# Which of these is the best Lewis acid?

## A) ${\text{BPh}}_{3}$ B) ${\text{BPh}}_{4}^{-}$ C) "B"("C"_6"F"_5)_3 D) "B"("C"_6"F"_5)_4^(-)

Aug 15, 2017

Well, I would hope that $C$ is glaringly obvious, but if you aren't accustomed to looking for a bunch of fluorine atoms on a ligand as a sign, it may not be so clear-cut.

And in case you are not convinced, this paper briefly mentions that "B"("C"_6"F"_5)_3 is a stronger Lewis acid than "BPh"("C"_6"F"_5)_2.

These are all boron-class acids, i.e. they are derivatives of ${\text{BH}}_{3}$ (choices $A$ and $C$) or ${\text{BH}}_{4}^{-}$ (choices $B$ and $D$).

${\text{BH}}_{3}$ is known to be trigonal planar, and to have an empty $\boldsymbol{2 {p}_{z}}$ nonbonding orbital on the boron atom that is perpendicular to the plane of the molecule.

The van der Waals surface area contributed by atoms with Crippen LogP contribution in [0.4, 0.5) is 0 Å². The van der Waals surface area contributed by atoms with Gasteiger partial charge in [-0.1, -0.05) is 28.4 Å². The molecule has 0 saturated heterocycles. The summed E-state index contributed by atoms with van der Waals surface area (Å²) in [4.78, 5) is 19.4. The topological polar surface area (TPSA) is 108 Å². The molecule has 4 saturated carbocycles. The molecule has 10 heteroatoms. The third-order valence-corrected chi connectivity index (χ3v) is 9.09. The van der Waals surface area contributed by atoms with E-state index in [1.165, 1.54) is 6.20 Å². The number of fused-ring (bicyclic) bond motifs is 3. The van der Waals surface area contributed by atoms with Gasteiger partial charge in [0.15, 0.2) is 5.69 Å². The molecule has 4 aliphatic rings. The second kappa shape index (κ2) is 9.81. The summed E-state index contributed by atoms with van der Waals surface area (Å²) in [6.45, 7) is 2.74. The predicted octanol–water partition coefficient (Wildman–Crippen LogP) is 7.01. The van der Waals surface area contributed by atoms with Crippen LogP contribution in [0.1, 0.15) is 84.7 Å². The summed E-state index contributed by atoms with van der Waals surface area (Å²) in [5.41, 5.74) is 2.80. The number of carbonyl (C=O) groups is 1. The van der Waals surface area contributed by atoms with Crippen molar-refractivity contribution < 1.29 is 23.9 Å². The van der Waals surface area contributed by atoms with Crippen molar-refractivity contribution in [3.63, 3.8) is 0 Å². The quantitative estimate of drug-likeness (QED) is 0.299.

(the image depicts ${\text{NH}}_{3}$ acting as a Lewis base and ${\text{BH}}_{3}$ acting as a Lewis acid.)

That empty $2 {p}_{z}$ orbital on boron acts as an electron pair acceptor, making the molecule a Lewis acid.

The four-coordinate, tetrahedral boron compounds (having the maximum possible number of bonds boron can make) are not Lewis acids, because there is no empty orbital on the central atom to accept electron density anymore. So, we can eliminate $B$ and $D$.
However, in $C$, the massive number of fluorine atoms gives "B"("C"_6"F"_5)_3 three highly-electron-withdrawing $\boldsymbol{- {\text{C"_6"F}}_{5}}$ ligands (hexafluorophenyl).
These inductively withdraw electron density from the central atom, so that boron becomes extremely electropositive. That greatly increases the tendency of the central $2 {p}_{z}$ orbital to accept electron density (which is negative), making "B"("C"_6"F"_5)_3 the strongest Lewis acid (choice $C$).